I’m not prone to panic attacks.
The last few times I’ve gotten panic attacks, it was for a remarkably good reason. Example: I was on the highway, and something was going terribly wrong.
The first time, I was in the center lane of Interstate 4 in Central Florida, and my car instantly died. Just like that, gone. There was a truck to my right, but mercifully it sailed past me and I was able to steer my car into the right lane, then the breakdown lane, without incident. My car was indeed dead. And as I sat there, trying desperately to start it, my heart was pounding furiously, and sweat had soaked my brow. But the crisis was over.
The second panic attack happened on U.S. 17/92 in Orlando. I was heading south in the right hand lane, and traffic was slow, so I moved to get into the center lane. As I did a woman in the left lane suddenly came charging toward me. We came very close to colliding, but I managed to quickly cut back into the right as she zoomed off. Again, nothing happened, but in those few seconds, I panicked.
I consider those pretty normal reactions to a potentially dangerous, even life threatening situation. It’s like being on a plane when it suddenly hits turbulence. We all get jittery, even panic a bit, when the turbulence lasts more than a few minutes. You’d either have to be the calmest cookie in the world, or in a coma, to avoid that kind of reaction.
No, for me, true, genuine panic attacks are different — and rare. They happen when you panic in a situation where, under normal circumstances, you never would; where there’s positively no reason to get scared.
But I did. And it happened in the weirdest place.
I was at the local YMCA, where I exercise every morning. I was in the locker room, wearing just a towel, and I walked into the steam room, for the first time. I sat down, in the sweltering heat … and then it happened.
A big burst of steam came pouring through the vents, blinding me. It blanketed the entire room. And in those few seconds , I had my first non-rational panic attack in a long time.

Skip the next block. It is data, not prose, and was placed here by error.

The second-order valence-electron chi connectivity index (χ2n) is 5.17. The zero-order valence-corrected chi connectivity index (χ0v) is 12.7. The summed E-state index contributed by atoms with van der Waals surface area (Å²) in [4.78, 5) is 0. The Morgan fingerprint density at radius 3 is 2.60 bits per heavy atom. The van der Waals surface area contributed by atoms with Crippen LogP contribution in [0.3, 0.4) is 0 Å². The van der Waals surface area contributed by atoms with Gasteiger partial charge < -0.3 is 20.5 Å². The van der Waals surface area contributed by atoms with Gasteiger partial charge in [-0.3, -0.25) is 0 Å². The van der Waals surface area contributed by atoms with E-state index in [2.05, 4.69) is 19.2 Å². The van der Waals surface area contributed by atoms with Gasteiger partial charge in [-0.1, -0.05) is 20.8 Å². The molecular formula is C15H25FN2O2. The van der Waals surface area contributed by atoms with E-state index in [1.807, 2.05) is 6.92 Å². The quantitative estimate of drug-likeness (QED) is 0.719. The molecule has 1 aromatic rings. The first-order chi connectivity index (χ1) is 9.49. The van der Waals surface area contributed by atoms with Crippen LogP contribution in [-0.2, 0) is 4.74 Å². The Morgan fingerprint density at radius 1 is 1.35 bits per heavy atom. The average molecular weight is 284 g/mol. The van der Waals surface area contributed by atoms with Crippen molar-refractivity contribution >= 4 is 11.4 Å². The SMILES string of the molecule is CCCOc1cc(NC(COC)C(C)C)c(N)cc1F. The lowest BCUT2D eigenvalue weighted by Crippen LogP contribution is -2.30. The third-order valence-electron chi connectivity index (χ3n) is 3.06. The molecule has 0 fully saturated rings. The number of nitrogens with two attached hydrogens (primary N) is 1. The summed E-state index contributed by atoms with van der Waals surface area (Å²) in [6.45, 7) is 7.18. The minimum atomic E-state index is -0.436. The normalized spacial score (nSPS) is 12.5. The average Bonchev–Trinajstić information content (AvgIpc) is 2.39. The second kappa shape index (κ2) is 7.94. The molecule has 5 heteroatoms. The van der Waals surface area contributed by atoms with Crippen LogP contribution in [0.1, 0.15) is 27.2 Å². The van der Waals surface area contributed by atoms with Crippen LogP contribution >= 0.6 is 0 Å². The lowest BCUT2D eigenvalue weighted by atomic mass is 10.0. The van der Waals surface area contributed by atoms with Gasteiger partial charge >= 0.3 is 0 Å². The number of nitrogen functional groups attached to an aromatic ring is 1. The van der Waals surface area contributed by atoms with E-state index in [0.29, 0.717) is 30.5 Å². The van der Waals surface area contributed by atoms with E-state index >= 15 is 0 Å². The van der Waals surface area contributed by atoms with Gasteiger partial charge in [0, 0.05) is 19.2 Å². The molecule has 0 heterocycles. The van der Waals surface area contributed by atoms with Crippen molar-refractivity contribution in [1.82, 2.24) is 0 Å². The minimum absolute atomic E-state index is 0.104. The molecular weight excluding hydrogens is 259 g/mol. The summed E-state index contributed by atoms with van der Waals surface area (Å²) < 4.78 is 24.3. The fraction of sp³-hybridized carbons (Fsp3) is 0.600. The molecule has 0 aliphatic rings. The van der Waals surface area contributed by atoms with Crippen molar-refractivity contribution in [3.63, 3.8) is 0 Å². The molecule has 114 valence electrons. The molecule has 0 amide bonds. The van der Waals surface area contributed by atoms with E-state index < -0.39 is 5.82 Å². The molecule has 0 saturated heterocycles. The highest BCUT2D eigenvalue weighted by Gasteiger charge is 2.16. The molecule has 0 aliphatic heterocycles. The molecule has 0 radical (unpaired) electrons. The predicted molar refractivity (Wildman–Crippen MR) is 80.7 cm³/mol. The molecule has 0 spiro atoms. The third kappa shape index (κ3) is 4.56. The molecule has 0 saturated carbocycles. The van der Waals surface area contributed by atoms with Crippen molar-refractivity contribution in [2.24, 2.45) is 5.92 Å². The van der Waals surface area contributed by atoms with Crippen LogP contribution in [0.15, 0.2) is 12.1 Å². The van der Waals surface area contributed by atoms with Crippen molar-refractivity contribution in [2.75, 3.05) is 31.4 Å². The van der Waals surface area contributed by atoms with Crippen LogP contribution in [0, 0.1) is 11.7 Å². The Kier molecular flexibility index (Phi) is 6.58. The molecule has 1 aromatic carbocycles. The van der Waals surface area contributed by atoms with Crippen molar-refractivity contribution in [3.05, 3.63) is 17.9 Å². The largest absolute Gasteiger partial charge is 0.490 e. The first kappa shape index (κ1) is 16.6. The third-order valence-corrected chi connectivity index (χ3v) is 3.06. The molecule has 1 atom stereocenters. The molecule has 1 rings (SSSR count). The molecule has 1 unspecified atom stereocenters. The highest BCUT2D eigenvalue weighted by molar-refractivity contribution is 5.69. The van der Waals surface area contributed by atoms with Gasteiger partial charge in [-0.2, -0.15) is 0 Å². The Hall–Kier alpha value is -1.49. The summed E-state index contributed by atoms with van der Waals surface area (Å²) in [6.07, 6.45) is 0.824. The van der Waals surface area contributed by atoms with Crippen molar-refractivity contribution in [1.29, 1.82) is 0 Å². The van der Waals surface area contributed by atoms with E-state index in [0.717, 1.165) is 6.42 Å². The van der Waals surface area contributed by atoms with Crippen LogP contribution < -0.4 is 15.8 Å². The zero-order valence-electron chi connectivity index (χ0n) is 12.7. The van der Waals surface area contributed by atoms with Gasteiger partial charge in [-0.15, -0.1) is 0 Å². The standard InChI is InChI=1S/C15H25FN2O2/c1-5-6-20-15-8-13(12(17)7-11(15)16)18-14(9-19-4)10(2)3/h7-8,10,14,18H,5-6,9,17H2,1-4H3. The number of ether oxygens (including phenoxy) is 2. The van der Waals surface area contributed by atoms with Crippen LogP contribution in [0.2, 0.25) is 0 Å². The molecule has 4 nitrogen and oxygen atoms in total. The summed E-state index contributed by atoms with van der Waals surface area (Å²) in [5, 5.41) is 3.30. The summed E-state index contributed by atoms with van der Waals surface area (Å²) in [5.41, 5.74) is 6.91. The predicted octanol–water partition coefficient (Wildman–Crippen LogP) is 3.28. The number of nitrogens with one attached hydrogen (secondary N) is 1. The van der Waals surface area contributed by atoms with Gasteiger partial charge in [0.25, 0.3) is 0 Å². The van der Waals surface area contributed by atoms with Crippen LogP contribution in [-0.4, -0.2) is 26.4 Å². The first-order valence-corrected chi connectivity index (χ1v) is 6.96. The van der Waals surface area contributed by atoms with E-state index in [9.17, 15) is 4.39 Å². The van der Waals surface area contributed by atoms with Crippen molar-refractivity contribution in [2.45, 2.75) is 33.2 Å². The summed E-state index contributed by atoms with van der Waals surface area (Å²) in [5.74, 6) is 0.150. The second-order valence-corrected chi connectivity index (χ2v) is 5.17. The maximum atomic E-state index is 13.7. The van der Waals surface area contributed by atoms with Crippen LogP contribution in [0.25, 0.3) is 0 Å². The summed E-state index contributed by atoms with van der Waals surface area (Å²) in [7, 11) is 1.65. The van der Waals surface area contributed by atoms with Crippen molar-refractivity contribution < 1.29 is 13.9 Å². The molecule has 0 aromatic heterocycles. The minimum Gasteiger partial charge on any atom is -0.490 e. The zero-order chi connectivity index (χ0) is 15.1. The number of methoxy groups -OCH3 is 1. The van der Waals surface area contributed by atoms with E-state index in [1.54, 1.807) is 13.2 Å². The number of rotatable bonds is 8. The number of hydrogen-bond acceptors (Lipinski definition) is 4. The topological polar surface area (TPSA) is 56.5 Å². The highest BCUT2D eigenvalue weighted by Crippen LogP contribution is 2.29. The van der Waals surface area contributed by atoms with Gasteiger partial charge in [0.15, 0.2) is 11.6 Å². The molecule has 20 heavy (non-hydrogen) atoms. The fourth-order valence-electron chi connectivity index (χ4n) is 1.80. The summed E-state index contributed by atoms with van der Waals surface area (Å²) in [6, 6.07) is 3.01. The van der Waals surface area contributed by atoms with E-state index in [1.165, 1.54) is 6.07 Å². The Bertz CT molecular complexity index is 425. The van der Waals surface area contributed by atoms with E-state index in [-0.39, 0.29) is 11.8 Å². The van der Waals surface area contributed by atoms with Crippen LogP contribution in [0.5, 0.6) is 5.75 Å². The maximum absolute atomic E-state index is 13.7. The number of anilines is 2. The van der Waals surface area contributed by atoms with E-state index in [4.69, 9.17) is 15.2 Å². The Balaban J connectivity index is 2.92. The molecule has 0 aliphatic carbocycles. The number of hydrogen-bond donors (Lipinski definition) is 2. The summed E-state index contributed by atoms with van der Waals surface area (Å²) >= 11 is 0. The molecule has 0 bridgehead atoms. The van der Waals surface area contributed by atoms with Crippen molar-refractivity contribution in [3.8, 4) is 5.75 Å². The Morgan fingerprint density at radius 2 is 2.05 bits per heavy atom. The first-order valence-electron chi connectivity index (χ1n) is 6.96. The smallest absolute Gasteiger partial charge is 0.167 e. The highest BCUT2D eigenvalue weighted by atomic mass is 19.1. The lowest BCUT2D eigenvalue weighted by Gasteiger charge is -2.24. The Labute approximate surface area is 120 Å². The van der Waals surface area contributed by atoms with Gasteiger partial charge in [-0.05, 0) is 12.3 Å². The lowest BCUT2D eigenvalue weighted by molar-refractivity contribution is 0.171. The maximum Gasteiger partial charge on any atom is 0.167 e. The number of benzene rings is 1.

I jumped up and got out of there as quickly as I could. And I haven’t gone back in there since.
It wasn’t the heat that did it. I enjoy the hot, dry heat in the sauna quite a bit, and go in there daily without feeling the least bit uneasy. No, it was the steam room that got me worked up. And I know this sounds crazy, but I felt like I was locked in a gas chamber.
You’re right, that does sound crazy.
I was born in the early 1960s, two decades late for the Nazi gas chambers; and although I visited Poland two years ago, I never made it to Auschwitz, although there are daily tours that go there from Krakow. So I couldn’t even say I’ve been to a gas chamber and have a visual sense of what one looks like.
But for reasons I can’t even fathom, as I sat there in the steam room and as all that blinding steam poured from the vents, I truly felt scared — like I wouldn’t be able to get out of there, and that steam was going to suffocate me.
I have no idea why.
Maybe it was spurred in part by a subconscious empathy for a group that did experience this Holocaust. I don’t know. Maybe a sense of reincarnation?
When I was growing up — not to change the subject, but …. — I was raised in a non-religious family. Historically Protestant, my parents had no interest in religion and never taught me to pray or brought me to church.
For those conservative “values voters” out there who consider this a form of child abuse, you’ll be happy to know my parents’ values were fairly conservative nonetheless. My parents, father in particular, worshipped capitalism and lived by the philosophy of Keeping Up With The Jones. So I was raised to believe in hard work, getting a good education, selecting a profitable career, then owning a big home and new cars, taking at least two vacations a year to someplace nice. When I told my father at a young age that I wanted to be a writer, he was very positive — positive I’d fail, positive I’d starve all my life. But I’ve done pretty well, and he seems happy with my career choices at this late date.